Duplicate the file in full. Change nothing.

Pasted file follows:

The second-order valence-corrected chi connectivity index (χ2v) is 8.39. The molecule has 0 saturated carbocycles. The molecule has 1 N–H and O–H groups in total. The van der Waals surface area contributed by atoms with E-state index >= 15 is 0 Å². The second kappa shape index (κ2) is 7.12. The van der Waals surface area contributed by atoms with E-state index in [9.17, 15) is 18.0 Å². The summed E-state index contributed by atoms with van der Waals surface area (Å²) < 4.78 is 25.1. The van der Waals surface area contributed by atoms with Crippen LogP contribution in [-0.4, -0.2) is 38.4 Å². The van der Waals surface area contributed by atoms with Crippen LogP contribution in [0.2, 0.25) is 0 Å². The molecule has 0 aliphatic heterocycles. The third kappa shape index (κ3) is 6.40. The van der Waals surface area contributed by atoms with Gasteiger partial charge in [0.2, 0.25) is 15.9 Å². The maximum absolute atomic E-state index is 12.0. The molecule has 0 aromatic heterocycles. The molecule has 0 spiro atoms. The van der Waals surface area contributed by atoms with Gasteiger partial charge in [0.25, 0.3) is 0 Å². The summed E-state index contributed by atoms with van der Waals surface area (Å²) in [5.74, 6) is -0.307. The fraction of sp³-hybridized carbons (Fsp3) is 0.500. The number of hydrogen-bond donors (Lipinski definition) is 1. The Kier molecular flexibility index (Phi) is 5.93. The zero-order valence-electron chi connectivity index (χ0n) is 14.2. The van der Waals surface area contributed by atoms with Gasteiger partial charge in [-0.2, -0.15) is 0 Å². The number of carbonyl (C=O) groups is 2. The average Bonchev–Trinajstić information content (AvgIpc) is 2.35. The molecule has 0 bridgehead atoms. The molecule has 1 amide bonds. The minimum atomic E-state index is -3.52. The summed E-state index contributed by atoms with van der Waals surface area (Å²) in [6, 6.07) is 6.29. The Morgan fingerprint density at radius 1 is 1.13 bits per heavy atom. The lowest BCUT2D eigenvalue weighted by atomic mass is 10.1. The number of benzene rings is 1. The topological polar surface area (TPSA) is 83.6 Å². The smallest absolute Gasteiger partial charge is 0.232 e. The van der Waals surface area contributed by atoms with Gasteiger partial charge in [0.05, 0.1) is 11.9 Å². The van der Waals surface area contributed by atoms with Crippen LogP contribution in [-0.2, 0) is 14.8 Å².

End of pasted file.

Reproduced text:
The second-order valence-corrected chi connectivity index (χ2v) is 8.39. The molecule has 0 saturated carbocycles. The molecule has 1 N–H and O–H groups in total. The van der Waals surface area contributed by atoms with E-state index >= 15 is 0 Å². The second kappa shape index (κ2) is 7.12. The van der Waals surface area contributed by atoms with E-state index in [9.17, 15) is 18.0 Å². The summed E-state index contributed by atoms with van der Waals surface area (Å²) < 4.78 is 25.1. The van der Waals surface area contributed by atoms with Crippen LogP contribution in [-0.4, -0.2) is 38.4 Å². The van der Waals surface area contributed by atoms with Crippen LogP contribution in [0.2, 0.25) is 0 Å². The molecule has 0 aliphatic heterocycles. The third kappa shape index (κ3) is 6.40. The van der Waals surface area contributed by atoms with Gasteiger partial charge in [0.2, 0.25) is 15.9 Å². The maximum absolute atomic E-state index is 12.0. The molecule has 0 aromatic heterocycles. The molecule has 0 spiro atoms. The van der Waals surface area contributed by atoms with Gasteiger partial charge in [0.25, 0.3) is 0 Å². The summed E-state index contributed by atoms with van der Waals surface area (Å²) in [5.74, 6) is -0.307. The fraction of sp³-hybridized carbons (Fsp3) is 0.500. The number of hydrogen-bond donors (Lipinski definition) is 1. The Kier molecular flexibility index (Phi) is 5.93. The zero-order valence-electron chi connectivity index (χ0n) is 14.2. The van der Waals surface area contributed by atoms with Gasteiger partial charge in [-0.2, -0.15) is 0 Å². The number of carbonyl (C=O) groups is 2. The average Bonchev–Trinajstić information content (AvgIpc) is 2.35. The molecule has 0 bridgehead atoms. The molecule has 1 amide bonds. The minimum atomic E-state index is -3.52. The summed E-state index contributed by atoms with van der Waals surface area (Å²) in [6, 6.07) is 6.29. The Morgan fingerprint density at radius 1 is 1.13 bits per heavy atom. The lowest BCUT2D eigenvalue weighted by atomic mass is 10.1. The number of benzene rings is 1. The topological polar surface area (TPSA) is 83.6 Å². The smallest absolute Gasteiger partial charge is 0.232 e. The van der Waals surface area contributed by atoms with Gasteiger partial charge in [0.05, 0.1) is 11.9 Å². The van der Waals surface area contributed by atoms with Crippen LogP contribution in [-0.2, 0) is 14.8 Å².